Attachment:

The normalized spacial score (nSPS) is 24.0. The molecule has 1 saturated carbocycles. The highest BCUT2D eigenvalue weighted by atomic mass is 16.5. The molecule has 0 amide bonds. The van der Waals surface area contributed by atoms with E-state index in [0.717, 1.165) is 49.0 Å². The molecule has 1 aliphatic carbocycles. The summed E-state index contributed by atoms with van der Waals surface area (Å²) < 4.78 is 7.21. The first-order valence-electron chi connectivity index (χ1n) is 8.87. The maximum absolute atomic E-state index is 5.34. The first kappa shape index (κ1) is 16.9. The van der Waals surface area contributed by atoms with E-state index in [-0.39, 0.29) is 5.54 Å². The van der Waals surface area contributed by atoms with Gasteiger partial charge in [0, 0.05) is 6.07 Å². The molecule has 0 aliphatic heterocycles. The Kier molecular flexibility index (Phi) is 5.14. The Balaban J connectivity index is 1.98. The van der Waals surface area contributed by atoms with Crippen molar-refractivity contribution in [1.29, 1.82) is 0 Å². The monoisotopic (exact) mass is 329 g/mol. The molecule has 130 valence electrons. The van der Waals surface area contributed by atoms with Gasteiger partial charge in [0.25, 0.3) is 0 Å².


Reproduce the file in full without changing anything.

The normalized spacial score (nSPS) is 24.0. The molecule has 1 saturated carbocycles. The highest BCUT2D eigenvalue weighted by atomic mass is 16.5. The molecule has 0 amide bonds. The van der Waals surface area contributed by atoms with E-state index in [0.717, 1.165) is 49.0 Å². The molecule has 1 aliphatic carbocycles. The summed E-state index contributed by atoms with van der Waals surface area (Å²) < 4.78 is 7.21. The first-order valence-electron chi connectivity index (χ1n) is 8.87. The maximum absolute atomic E-state index is 5.34. The first kappa shape index (κ1) is 16.9. The van der Waals surface area contributed by atoms with E-state index in [-0.39, 0.29) is 5.54 Å². The van der Waals surface area contributed by atoms with Gasteiger partial charge in [0, 0.05) is 6.07 Å². The molecule has 0 aliphatic heterocycles. The Kier molecular flexibility index (Phi) is 5.14. The Balaban J connectivity index is 1.98. The van der Waals surface area contributed by atoms with Crippen molar-refractivity contribution in [1.29, 1.82) is 0 Å². The monoisotopic (exact) mass is 329 g/mol. The molecule has 130 valence electrons. The van der Waals surface area contributed by atoms with Gasteiger partial charge in [0.25, 0.3) is 0 Å².